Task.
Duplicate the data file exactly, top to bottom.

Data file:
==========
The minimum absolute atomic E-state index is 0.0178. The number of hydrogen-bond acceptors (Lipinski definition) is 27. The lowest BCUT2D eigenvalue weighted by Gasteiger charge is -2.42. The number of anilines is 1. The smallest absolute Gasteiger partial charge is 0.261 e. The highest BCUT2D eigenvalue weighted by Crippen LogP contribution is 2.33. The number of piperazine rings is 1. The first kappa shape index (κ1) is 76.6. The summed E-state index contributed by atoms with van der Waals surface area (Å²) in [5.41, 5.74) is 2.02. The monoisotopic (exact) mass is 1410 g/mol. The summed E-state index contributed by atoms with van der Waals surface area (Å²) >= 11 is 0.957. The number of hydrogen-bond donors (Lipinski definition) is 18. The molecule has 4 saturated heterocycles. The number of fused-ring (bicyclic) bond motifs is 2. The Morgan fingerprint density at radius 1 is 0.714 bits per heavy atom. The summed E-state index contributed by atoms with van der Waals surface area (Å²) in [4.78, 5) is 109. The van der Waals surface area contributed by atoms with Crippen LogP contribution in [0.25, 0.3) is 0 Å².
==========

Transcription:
The minimum absolute atomic E-state index is 0.0178. The number of hydrogen-bond acceptors (Lipinski definition) is 27. The lowest BCUT2D eigenvalue weighted by Gasteiger charge is -2.42. The number of anilines is 1. The smallest absolute Gasteiger partial charge is 0.261 e. The highest BCUT2D eigenvalue weighted by Crippen LogP contribution is 2.33. The number of piperazine rings is 1. The first kappa shape index (κ1) is 76.6. The summed E-state index contributed by atoms with van der Waals surface area (Å²) in [5.41, 5.74) is 2.02. The monoisotopic (exact) mass is 1410 g/mol. The summed E-state index contributed by atoms with van der Waals surface area (Å²) >= 11 is 0.957. The number of hydrogen-bond donors (Lipinski definition) is 18. The molecule has 4 saturated heterocycles. The number of fused-ring (bicyclic) bond motifs is 2. The Morgan fingerprint density at radius 1 is 0.714 bits per heavy atom. The summed E-state index contributed by atoms with van der Waals surface area (Å²) in [4.78, 5) is 109. The van der Waals surface area contributed by atoms with Crippen LogP contribution in [0.25, 0.3) is 0 Å².